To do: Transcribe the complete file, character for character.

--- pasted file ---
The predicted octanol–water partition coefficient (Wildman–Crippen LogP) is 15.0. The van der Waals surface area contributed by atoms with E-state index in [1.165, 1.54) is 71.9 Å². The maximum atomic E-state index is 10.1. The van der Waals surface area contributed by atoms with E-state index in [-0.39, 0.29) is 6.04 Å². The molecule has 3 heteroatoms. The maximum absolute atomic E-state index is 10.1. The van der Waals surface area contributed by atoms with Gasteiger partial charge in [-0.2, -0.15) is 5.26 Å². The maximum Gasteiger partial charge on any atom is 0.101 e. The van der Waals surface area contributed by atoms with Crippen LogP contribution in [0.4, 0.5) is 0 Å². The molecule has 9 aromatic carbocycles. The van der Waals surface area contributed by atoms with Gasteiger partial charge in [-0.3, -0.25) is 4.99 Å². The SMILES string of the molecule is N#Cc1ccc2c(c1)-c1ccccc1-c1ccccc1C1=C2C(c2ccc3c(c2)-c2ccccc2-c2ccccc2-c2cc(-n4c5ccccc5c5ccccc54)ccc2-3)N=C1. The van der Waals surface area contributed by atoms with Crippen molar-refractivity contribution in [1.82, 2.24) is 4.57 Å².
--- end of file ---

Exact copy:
The predicted octanol–water partition coefficient (Wildman–Crippen LogP) is 15.0. The van der Waals surface area contributed by atoms with E-state index in [1.165, 1.54) is 71.9 Å². The maximum atomic E-state index is 10.1. The van der Waals surface area contributed by atoms with E-state index in [-0.39, 0.29) is 6.04 Å². The molecule has 3 heteroatoms. The maximum absolute atomic E-state index is 10.1. The van der Waals surface area contributed by atoms with Gasteiger partial charge in [-0.2, -0.15) is 5.26 Å². The maximum Gasteiger partial charge on any atom is 0.101 e. The van der Waals surface area contributed by atoms with Crippen LogP contribution in [0.4, 0.5) is 0 Å². The molecule has 9 aromatic carbocycles. The van der Waals surface area contributed by atoms with Gasteiger partial charge in [-0.3, -0.25) is 4.99 Å². The SMILES string of the molecule is N#Cc1ccc2c(c1)-c1ccccc1-c1ccccc1C1=C2C(c2ccc3c(c2)-c2ccccc2-c2ccccc2-c2cc(-n4c5ccccc5c5ccccc54)ccc2-3)N=C1. The van der Waals surface area contributed by atoms with Crippen molar-refractivity contribution in [1.82, 2.24) is 4.57 Å².